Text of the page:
Date: September 9, 2021
High-precision trace gas measurements are required for a range of environmental research questions and for many industrial applications, such as greenhouse gas monitoring in the atmosphere. Cavity Ring-Down Spectroscopy (CRDS) is the leading technology for achieving the highest precision in measuring trace gas concentrations like carbon dioxide, methane, nitrous oxide, or carbon monoxide. However, hazardous, corrosive, and reactive gases come with additional challenges.
One example of a reactive trace gas is ammonia (NH3). Ammonia is an air pollutant that is emitted by agriculture, industry, and traffic. The highest ammonia emissions are usually related to intensive farming: manure is produced as a by-product of livestock farming and then used as a nitrogen fertilizer in crop production. Intensive manure application and management is severely affecting the nitrogen cycle and leading to harmful levels of ammonia in agricultural soils, and to the formation of harmful aerosols in the atmosphere. Due to the rising ammonia emissions from agricultural activity and a rising awareness towards the various anthropogenic ammonia sources, there is a high need for ammonia measurements to monitor indoor and outdoor air quality, to quantify current emission sources and to develop reduction options. However, accurate ammonia measurements, at the parts per billion level, are challenging due to the high reactivity and its tendency to adsorb to surfaces, making it one of the most difficult trace gases to monitor. One of the main issues related to the high reactivity and adsorptivity is that it is very difficult to produce or store accurate standard gases. Picarro’s CRDS technology guarantees unmatched long-term stability, and the performance of the concentration analyzers only need to be validated on a monthly to yearly basis.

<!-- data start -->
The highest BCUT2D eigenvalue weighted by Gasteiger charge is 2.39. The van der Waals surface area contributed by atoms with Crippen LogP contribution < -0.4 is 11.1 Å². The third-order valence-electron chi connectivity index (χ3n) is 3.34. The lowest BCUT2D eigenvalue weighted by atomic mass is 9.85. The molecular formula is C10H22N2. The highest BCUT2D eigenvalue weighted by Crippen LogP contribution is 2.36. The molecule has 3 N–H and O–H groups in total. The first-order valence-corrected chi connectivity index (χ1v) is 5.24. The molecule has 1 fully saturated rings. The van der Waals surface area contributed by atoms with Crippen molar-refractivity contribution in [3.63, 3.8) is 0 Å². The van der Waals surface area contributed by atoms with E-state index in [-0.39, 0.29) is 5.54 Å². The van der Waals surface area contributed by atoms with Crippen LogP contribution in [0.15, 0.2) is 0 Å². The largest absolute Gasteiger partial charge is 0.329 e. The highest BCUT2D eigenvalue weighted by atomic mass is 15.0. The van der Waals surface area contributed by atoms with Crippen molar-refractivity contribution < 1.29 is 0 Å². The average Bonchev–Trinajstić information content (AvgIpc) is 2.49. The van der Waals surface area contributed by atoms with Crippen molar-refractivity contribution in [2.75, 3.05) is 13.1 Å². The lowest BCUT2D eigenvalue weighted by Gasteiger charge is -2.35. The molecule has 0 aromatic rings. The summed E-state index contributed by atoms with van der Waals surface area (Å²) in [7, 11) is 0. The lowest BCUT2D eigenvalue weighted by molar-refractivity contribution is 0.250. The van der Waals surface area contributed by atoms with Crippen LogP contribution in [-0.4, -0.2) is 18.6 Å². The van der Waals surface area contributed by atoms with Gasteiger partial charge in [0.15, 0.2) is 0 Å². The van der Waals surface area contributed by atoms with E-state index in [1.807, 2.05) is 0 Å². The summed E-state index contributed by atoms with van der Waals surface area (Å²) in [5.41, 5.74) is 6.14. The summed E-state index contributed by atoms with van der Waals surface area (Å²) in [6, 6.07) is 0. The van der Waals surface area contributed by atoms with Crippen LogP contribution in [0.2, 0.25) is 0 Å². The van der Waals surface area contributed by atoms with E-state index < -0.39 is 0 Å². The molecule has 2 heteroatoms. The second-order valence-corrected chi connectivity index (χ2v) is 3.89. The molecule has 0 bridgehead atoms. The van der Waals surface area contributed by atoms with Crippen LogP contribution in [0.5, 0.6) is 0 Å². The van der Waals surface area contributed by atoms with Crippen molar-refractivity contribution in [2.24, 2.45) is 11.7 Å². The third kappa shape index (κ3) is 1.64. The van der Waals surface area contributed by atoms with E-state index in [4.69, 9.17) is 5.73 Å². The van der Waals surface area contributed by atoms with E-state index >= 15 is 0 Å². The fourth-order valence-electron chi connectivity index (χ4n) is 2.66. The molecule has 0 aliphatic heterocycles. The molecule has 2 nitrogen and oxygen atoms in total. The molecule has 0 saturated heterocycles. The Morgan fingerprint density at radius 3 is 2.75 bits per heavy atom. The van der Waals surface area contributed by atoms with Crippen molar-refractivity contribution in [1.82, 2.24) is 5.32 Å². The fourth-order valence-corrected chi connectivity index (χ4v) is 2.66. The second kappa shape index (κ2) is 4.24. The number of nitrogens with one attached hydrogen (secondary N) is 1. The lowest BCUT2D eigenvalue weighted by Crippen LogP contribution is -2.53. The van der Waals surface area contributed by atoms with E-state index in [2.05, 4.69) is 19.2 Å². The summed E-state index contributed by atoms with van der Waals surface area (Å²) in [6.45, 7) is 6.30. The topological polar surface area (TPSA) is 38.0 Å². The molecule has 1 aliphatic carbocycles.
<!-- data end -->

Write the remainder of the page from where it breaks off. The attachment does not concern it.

How do you validate a trace gas measurement if you cannot rely on the accurate concentration of your standard gas?
To offer a straightforward solution to this challenge, Picarro has developed the method of surrogate gas validation for hazardous, corrosive, and reactive gases, such as ammonia, hydrogen chloride, hydrogen peroxide, hydrogen fluoride, and formaldehyde (see Table 1). The principle is that the accuracy and linearity of the analyzer can be validated using a surrogate gas, that is non-reactive, commercially available, and has an adsorption spectrum adjacent to the primary gas, such as ammonia. In the case of ammonia, carbon dioxide fulfills all necessary criteria. This means, the performance of the analyzer can be validated by measuring air standards with varying carbon dioxide concentrations instead of measuring ammonia standards.
Table 1: Hazardous, corrosive, and reactive primary gases, and the corresponding surrogate gases that can be used to validate the performance of the CRDS analysers
The overall validation of a CRDS requires two steps:
1. Measuring the surrogate gas at different concentration levels to confirm the linearity of the analyzer.
2. Measuring a zero value, often by using an additional scrubbing agent, to verify if the zero value of the analyzer falls within an acceptable specification (typically a few parts per billion).
For more information, download the Rapid Analyzer Validation Using a Traceable Surrogate Gas Approach paper.
By Dr. Magdalena Hofmann, Applications Scientist at Picarro Inc., the leading provider of CRDS-based solutions to measure greenhouse gas concentrations, trace gases and stable isotopes across many scientific and industrial applications.